Governor Whitmer Signs Executive Order Clarifying Restrictions on Entry into Care Facilities, Juvenile Justice Facilities
LANSING, Mich. -- Today, Governor Gretchen Whitmer signed Executive Order 2020-7 clarifying the restrictions on entry into care facilities and juvenile justice facilities she issued in Executive Order 2020-6, signed on March 13.
Under Executive Order 2020-7, effective immediately, all health care facilities, residential care facilities, congregate care facilities, and juvenile justice facilities must prohibit any visitors that are not necessary for the provision of medical care, the support of activities of daily living, or the exercise of power of attorney or court-appointed guardianship for an individual under the facility’s care; are not a parent, foster parent, or guardian of an individual 21 years old or younger who is under the facility’s care; are not visiting an individual under the facility’s care that is in serious or critical condition or in hospice care; and are not visiting under exigent circumstances or for the purpose of performing official governmental functions.
Additionally, beginning as soon as possible but no later than Monday, March 16 at 9:00am, these facilities must assess for COVID-19 symptoms and risk factors all individuals not under their care who are seeking entry into their facilities. The facilities must deny entry to any individual with these symptoms or risk factors.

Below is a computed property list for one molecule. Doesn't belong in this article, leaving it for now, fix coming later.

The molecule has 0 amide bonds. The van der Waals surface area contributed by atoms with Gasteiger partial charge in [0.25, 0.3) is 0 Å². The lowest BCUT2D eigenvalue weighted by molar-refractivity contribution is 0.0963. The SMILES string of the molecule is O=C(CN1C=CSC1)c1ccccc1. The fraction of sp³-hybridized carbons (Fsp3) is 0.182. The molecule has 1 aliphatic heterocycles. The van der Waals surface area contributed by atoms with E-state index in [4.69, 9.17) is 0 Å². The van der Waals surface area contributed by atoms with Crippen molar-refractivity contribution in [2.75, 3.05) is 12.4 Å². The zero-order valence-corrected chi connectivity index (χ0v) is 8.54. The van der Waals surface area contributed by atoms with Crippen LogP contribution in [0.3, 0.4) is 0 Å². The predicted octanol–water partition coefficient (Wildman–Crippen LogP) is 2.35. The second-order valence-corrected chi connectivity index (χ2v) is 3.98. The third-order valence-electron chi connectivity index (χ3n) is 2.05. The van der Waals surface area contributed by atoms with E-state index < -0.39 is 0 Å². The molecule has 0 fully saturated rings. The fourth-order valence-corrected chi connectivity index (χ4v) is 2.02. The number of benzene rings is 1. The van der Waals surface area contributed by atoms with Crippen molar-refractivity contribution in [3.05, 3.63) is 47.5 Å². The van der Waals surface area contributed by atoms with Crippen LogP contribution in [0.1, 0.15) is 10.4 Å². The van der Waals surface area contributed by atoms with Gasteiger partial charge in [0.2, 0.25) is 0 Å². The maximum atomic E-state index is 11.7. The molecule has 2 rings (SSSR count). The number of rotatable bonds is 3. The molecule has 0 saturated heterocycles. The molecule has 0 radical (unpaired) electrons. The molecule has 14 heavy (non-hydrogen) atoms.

The order’s restrictions will remain in place until April 5, 2020 at 5:00pm. During that time, the order encourages the affected facilities to use electronic communication platforms to facilitate visitations with individuals under their care.
“We are taking every measure we can to mitigate the spread of coronavirus and protect Michigan families,” said Governor Whitmer. “This is a hard time for families, and we will continue to put their health and safety first when making these decisions. I also want to remind everyone to continue doing everything they can at an individual level to protect themselves and their families, like washing their hands and practicing social distancing. We will get through this together.”
“We believe these actions, along with those the governor has announced in the past few days, will help us slow the spread of COVID-19 in Michigan and protect our communities,” said Michigan Department of Health and Human Services Chief Deputy for Health and Chief Medical Executive Dr. Joneigh Khaldun. “We encourage every Michigander to remain flexible and take care of each other at this time.”
Patients with confirmed infection have reportedly had mild to severe respiratory illness with symptoms of:
- Shortness of breath
The best prevention for viruses, such as influenza, the common cold or COVID-19 is to:
- If you think you have been exposed to COVID-19, call your health care provider. If you do not have a health care provider, call the nearest hospital.
- Wash your hands often with soap and warm water for 20 seconds. If not available, use hand sanitizer.
- Avoid touching your eyes, nose, or mouth with unwashed hands.
- Cover your mouth and nose with a tissue or upper sleeve when coughing or sneezing.
- Avoid contact with people who are sick.
- If you are sick, stay home, and avoid contact with others.
- Replace handshakes with elbow bumps.
- Stay at least 6 feet away from others when in a public setting.
Information around this outbreak is changing rapidly. The latest information is available at Michigan.gov/Coronavirus and CDC.gov/Coronavirus.
To view executive order 2020-7, click the link below: